All through the week, the town has been gay and bustling. Troops have been marching to and fro, with their bands playing and flags flying, in all directions.
Mr. Sharman Crawford, defeated in the county of Down, was enter- tained at a "grand banquet" by his Tenant-right supporters at New- townards, on Monday evening. Besides the chief guest, there were pre- sent, Mr. Frederick Lucas, Dr. Coulter, Dr. Manight, and several other gentlemen of native notoriety. The speaking was nearly all of a local character, relating to the coercion used by the landlords at the late elec- tion. Many letters were read from distant sympathizers ; among them one from "R. Cobden," dated Midhurst, August 20. There is a point beyond the usual apology in Mr. Cobden's letter—a glimpse of his future political policy.
"One word of a practical kind. The contest in which you have lately been unsuccessful has been characterized by an unusual exercise of coercive influence, on the part of the landlords, over the tenantry. I am told that individual cases can be easily proved in which the hearts of electors were known to be on your side while they were forced to poll for your opponents. I wish you to appoint a committee for the purpose of collecting facts of this kind, and putting them on permanent record, so as to be available in fight- ing the battle for the only remedy for such abuses of power—the ballot. Individual cases, when well authenticated, will do more than abstract argu- ments, however logical, to carry public opinion in favour of this, the sole mode of affording protection to the voter. I look upon a wider extension of the franchise, or more frequent elections, without the ballot, to be only plans for diffusing over a still larger portion of the people the sufferings and op- pressions which now characterize our electoral contests. For my own part, when Free-trade and Protection are no longer political battle-cries, I shall look forward with intense interest to the day when a really liberal and popu- lar party shall organize itself with the pledge never to abandon the field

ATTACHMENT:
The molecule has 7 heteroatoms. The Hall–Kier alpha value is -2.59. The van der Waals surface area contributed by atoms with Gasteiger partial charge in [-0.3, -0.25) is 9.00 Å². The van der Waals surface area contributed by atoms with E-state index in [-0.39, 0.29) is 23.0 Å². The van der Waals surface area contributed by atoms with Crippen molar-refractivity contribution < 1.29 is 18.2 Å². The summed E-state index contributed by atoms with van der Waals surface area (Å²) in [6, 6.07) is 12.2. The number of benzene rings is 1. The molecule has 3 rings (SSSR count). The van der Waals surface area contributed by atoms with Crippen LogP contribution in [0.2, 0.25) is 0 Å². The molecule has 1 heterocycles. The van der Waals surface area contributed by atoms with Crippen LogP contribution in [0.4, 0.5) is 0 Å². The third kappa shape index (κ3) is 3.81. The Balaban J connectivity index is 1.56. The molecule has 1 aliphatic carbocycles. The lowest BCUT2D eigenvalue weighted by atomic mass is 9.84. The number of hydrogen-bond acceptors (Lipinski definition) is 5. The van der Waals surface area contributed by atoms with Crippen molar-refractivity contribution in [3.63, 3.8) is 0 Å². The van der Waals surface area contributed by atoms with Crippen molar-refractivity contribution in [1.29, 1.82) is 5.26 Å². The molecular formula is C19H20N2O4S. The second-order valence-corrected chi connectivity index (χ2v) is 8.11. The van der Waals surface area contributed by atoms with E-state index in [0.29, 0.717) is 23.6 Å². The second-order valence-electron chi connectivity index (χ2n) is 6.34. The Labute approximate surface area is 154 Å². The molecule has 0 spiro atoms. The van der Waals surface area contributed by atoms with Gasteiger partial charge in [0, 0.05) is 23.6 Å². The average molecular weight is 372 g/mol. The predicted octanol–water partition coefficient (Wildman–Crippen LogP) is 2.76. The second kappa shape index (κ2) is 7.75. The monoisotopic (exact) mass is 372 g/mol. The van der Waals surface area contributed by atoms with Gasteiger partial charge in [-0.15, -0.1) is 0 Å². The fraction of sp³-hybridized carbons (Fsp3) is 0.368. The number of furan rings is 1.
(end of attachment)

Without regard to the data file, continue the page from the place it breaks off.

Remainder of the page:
until vote by ballot shall become the law of elections, as it is already the custom in almost every society, club, and association in the kingdom." The " points " in this letter were all caught by the meeting.
The autumnal cattle-fairs are reported as yielding very fair prices for all kinds of stock ; indeed, agricultural produce generally realizes prices substantially remunerative, notwithstanding heavy poor-rates and higher wages.
In consequence of the increase of the growth of flax, especially in Ulster, several new scutching-mills have been fitted up, to enable the farmers to prepare their produce for market. Lord Bangor is erecting one of those mills at Killough, for the accommodation of his tenantry. In the county of Down, where flax has been very extensively grown this year, the yield is excellent, and the holders are obtaining as much as from nine to ten shillings per stone for the new crop.